A New Zealand teen who pleaded guilty to desecrating a Jewish cemetery in Auckland last year was offered assistance by the Jewish community.
Robert Moulden, 19, who was among the vandals who painted swastikas and anti-Israel expletives on historic headstones in Auckland's Symonds St. Cemetery last October, will be sentenced in February.
A second man, Christian Landmark, 20, appeared in the Auckland District Court Tuesday and pleaded not guilty to a charge of intentional damage. He is scheduled to reappear in court in June. Police withdrew a charge against a third man.
Geoff Levy, chair of the New Zealand Jewish Council, confirmed to local media this week that Moulden had attended a restorative justice session in which offers were made to pay for his university fees.
Moulden lives in a hostel and has no family support, according to a report by Fairfax Media. During the program, he was taught about the Holocaust and has attended a Friday night Shabbat dinner, the report said.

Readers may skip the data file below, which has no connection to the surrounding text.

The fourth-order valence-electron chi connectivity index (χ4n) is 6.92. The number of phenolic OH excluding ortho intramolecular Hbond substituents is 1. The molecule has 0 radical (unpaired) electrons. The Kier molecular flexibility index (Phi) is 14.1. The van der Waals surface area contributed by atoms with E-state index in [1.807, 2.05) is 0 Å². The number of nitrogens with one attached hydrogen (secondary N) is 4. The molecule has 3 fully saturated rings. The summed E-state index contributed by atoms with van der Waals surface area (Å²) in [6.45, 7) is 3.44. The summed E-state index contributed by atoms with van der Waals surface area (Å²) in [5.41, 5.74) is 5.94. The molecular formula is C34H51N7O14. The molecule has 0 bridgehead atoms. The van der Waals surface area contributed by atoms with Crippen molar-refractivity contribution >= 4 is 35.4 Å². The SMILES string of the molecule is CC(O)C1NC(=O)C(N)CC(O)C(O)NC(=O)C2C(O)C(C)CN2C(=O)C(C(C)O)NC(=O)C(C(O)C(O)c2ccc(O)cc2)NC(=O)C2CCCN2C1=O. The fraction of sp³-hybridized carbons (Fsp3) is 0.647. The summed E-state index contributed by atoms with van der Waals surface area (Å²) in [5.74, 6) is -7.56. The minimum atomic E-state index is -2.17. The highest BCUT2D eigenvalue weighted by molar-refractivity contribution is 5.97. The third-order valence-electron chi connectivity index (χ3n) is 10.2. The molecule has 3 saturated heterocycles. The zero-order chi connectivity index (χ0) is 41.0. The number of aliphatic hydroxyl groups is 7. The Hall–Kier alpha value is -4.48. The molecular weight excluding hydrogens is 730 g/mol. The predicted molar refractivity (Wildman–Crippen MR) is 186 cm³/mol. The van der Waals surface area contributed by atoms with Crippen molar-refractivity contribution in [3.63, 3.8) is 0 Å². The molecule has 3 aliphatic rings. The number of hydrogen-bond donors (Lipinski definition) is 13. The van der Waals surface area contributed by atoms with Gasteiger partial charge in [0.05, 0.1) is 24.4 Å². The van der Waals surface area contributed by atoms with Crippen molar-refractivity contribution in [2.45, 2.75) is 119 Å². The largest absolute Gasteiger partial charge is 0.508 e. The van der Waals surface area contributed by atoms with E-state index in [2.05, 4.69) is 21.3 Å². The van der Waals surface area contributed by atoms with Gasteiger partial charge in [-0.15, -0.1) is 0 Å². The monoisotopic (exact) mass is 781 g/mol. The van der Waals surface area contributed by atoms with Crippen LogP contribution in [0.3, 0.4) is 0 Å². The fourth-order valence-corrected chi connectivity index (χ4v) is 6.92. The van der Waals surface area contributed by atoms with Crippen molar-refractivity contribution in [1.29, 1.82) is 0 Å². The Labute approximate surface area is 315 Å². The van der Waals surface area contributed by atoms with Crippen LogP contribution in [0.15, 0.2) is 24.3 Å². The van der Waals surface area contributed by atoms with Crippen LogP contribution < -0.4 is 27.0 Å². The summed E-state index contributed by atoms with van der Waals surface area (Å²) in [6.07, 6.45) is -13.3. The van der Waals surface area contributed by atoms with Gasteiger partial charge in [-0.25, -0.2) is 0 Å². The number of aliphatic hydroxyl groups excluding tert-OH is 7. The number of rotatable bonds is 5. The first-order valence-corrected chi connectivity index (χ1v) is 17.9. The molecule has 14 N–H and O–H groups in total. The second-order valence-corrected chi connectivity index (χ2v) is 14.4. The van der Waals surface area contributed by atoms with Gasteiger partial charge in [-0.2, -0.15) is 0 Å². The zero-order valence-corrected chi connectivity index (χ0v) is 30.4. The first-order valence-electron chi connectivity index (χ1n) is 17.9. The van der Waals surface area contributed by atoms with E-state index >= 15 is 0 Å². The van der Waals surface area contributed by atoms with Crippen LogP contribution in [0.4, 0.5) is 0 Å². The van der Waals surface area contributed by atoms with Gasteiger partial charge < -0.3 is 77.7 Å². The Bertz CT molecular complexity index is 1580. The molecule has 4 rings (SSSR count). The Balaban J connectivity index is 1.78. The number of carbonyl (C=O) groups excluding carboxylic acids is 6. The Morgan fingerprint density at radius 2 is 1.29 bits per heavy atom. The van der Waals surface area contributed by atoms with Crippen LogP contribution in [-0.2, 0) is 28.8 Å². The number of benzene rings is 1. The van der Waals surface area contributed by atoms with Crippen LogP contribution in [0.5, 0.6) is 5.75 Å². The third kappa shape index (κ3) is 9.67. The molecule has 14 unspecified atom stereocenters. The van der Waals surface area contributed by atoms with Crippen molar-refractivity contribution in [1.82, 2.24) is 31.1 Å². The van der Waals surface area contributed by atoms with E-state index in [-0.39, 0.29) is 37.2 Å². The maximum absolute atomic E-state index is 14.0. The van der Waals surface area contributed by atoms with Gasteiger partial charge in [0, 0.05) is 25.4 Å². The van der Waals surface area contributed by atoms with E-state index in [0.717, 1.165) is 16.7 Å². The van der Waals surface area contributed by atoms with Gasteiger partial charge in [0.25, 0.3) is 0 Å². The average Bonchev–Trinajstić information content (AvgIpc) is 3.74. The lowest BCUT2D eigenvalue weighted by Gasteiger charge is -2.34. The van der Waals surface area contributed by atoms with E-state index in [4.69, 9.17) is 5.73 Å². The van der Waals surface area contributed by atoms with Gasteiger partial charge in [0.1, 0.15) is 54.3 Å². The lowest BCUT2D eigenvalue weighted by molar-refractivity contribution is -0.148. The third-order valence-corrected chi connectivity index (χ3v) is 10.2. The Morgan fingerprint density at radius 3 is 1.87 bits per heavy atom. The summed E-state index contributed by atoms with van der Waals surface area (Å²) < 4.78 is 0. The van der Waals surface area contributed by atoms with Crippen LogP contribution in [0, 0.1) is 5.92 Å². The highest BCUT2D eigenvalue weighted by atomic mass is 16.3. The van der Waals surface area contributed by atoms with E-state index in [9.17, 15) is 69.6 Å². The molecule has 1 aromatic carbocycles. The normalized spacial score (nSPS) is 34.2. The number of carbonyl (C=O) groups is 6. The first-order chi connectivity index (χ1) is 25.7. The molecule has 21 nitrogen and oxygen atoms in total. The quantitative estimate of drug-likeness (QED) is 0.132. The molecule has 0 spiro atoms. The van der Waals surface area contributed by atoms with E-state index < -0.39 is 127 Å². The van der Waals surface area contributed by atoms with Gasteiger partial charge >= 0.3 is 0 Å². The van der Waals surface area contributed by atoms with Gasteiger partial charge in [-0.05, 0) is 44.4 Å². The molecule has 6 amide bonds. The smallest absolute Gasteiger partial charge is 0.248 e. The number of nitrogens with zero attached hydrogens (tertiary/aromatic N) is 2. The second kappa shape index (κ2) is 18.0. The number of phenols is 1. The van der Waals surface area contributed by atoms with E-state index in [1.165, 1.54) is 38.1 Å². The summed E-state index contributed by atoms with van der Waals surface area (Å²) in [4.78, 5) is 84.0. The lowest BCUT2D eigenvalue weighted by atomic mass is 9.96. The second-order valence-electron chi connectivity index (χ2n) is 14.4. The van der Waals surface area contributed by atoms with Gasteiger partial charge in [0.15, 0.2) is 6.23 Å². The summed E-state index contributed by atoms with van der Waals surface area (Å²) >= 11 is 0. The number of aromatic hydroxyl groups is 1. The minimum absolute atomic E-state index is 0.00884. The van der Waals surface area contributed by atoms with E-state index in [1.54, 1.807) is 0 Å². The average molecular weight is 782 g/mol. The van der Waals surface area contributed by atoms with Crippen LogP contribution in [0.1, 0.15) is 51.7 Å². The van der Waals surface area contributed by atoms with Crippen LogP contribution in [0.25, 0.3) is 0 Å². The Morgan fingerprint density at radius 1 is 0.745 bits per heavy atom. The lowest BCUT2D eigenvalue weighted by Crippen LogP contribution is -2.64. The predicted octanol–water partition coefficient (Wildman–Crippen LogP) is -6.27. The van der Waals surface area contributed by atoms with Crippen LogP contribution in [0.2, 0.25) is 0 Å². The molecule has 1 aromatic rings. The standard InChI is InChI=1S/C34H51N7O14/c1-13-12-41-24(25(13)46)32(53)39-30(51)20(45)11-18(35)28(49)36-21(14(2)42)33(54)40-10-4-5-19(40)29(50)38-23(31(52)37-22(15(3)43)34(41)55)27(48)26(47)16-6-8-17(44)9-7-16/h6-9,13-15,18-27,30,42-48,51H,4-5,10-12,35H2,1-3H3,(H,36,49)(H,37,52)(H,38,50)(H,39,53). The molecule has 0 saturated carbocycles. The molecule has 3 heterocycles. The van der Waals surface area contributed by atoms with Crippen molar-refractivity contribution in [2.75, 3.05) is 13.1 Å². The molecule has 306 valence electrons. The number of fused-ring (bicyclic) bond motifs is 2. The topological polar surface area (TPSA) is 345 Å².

"When we asked him what he wanted to do with himself he expressed a desire to follow engineering if he could," Levy told Fairfax Media. "We've given this young man a chance to respond to the offers, and we've appointed someone to liaise with him to see whether he can be helped, or wants to be helped.”
But others within the small Jewish community are nonplussed by the olive branch. Levy added: “It doesn't derogate from the need for him to pay a penalty for what he has done, or the need to restore the cemetery or the anger and upset we feel as a community."
Moulden has not confirmed if he will accept the offer.
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